password features;
Cover work at home, dial-in access, connection to the Internet, use of
       copyrighted works, unofficial use of government equipment,
       the assignment and limitation of system privileges, and
       individual accountability;
State the consequences of behavior not consistent with the rules. For
       instance, the rules may be enforced through administrative
       sanctions specifically related to the system or through more
       general sanctions as are imposed for violating other rules of
Form the basis for security awareness and training;
Comply with system-specific policy as described in, An Introduction
       to Computer Security: The NIST Handbook (March 16,
Define appropriate limits on interconnections to other systems;
Define service provision and restoration priorities;
Be in writing;
Be made available to every user prior to receiving authorization for
       access to the system;
Include limitations on changing information, searching databases, or
       divulging information; and
Specifically address restoration of service as a concern to all users of
       the system.
If the set of rules, for the system, is contained in a separate document, attach the document as an Appendix to the plan and reference the appendix number in this section.

3.4      Planning for Security in the Life Cycle

Determine which phase(s) of the life cycle that the system, or part of the system is in. Describe how security has been implemented during the life cycle.

Note: The life cycle phases, and what should be document is as follows:
Initiation Phase
Was security requirements identified and documented
       during the system design?
Were security controls and evaluation and test procedures
       developed before an RFP was issued?
Did the solicitation documents (RFPs) include security
       requirements and evaluation/test procedures that
       vendors must comply with when providing the
Implementation Phase:
Were design reviews and system tests run prior to placing
       the system into production?
Were the tests documented? Has the system been
Have additional security controls been added since the
       system was developed?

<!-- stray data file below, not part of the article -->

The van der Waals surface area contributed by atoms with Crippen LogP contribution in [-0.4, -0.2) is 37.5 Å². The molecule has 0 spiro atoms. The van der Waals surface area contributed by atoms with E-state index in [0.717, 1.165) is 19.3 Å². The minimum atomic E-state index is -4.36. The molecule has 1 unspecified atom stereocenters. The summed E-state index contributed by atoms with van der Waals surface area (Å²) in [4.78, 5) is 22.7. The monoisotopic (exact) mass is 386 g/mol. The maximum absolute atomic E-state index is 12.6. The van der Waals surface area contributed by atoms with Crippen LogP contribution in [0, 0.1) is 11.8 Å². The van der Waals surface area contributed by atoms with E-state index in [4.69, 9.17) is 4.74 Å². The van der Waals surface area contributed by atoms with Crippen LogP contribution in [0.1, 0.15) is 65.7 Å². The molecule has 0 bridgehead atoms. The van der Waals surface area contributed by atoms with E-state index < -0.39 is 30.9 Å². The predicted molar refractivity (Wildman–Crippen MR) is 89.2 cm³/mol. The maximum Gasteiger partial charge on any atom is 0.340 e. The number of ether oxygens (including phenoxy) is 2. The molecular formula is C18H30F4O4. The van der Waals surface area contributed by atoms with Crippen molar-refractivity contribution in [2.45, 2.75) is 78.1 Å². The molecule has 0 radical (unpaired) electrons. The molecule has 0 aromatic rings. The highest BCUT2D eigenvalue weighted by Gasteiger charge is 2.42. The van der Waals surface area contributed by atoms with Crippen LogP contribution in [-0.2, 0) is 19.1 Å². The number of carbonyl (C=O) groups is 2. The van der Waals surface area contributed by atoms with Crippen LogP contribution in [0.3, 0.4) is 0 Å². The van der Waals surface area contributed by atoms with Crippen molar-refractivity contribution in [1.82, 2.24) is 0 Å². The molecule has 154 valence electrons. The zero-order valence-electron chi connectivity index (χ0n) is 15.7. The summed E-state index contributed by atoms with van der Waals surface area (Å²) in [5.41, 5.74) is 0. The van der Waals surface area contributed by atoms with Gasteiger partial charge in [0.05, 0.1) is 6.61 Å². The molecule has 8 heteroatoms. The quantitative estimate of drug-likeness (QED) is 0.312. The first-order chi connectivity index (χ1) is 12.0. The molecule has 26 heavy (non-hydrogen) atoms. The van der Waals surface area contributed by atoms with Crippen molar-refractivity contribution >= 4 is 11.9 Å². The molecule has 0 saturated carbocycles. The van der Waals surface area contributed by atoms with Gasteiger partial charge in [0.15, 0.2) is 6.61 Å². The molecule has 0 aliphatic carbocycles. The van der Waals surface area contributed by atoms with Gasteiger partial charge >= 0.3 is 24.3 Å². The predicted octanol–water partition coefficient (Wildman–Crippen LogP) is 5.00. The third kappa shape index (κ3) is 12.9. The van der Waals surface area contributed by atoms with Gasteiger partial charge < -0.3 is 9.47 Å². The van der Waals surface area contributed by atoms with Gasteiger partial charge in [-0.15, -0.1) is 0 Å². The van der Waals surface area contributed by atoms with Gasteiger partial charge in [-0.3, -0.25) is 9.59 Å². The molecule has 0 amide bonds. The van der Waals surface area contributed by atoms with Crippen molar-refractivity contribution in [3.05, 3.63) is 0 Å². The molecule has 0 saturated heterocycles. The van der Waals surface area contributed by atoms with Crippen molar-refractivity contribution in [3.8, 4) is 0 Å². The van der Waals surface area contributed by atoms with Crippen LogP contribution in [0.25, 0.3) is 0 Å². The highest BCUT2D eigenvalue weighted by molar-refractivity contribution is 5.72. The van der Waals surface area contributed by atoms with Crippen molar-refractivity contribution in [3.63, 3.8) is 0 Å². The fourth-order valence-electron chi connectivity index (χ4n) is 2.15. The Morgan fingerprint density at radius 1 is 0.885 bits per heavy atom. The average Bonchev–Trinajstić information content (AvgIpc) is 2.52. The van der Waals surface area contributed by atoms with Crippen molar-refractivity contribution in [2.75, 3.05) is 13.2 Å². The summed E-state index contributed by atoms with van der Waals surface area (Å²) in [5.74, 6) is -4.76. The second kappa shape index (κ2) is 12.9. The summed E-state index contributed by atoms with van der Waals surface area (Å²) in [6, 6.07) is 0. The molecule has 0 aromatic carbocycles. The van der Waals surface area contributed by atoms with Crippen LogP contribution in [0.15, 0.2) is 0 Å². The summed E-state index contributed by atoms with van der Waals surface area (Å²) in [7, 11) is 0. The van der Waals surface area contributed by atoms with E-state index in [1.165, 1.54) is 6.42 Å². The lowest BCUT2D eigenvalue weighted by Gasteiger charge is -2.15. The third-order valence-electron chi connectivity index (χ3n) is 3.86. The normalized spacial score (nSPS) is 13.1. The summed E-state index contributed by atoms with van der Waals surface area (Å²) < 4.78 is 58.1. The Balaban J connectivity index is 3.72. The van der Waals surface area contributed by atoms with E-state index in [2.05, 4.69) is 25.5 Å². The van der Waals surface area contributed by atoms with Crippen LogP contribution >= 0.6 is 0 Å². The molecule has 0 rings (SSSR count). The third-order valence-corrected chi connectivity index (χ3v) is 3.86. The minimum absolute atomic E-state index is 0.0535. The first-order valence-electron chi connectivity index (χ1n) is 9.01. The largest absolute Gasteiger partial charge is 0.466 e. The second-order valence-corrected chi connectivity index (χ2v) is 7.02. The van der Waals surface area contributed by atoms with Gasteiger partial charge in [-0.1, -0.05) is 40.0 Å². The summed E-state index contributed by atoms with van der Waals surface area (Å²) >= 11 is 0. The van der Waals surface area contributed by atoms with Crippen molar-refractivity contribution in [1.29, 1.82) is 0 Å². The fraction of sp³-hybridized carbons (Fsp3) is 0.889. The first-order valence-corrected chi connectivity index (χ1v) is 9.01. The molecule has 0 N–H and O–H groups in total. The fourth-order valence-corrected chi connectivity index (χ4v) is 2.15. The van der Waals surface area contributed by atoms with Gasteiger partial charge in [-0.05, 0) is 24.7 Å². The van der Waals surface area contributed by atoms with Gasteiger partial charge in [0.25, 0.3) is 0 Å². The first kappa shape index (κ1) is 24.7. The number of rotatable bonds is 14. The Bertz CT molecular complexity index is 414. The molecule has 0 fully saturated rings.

Has the system undergone a technical evaluation to ensure
       that it meets applicable DOJ regulations, Federal
       laws, regulations, policies, guidelines, and
Include the date of the certification and accreditation. If
       the system has not been authorized yet, include a
       date when accreditation request will be made.

Operation/Maintenance Phase:

Document the security activities during this phase in the
       security plan.
Disposal Phase:
Describe how the data contained within the system is
       moved to another system, archived, discarded, or
       destroyed. Controls used to ensure confidentiality
       of the data during this phase.
Is the sensitive data encrypted?
How is the information cleared and purged from the
Is information or media purged, overwritten, degaussed, or
       destroyed in some manner?
Authorize Processing:
Provide the date of authorization, name, and title of
       management official authorizing processing of the

3.5      Security Control Measures

Security control measures implemented or planned to meet <enter name or acronym here> security requirements are addressed in the following control categories, in accordance with OMB A-130:

Operational Controls - Controls that include physical and environmental protection, emergency planning, audit and variance detection, maintenance of application software, documentation, and periodic checks for viruses.

Technical Controls - Controls to protect against unauthorized access or misuse and to facilitate detection of security violations.

For each requirement, a status is indicated as to whether the control measure(s) is:

In Place - controls that are operational and judged to be effective.

Planned - controls are specific control measures (e.g., new, enhanced) that will be implemented for the system.

Note: For each security control, check off the appropriate box that pertains to that security control and whether it is in place, planned, in place and planned, or not applicable. Each section has an example of what the security control response should look like. In some instances we responded with a positive response (i.e., security control mechanism is in place). In some instances we showed what the response would look like if the activity was on going (i.e., security control mechanism is planned). These examples are shown to assist the preparer in completing the remainder of the application security plan.


These are the day-to-day procedures and mechanisms used to protect production applications.

4.1      Personnel Security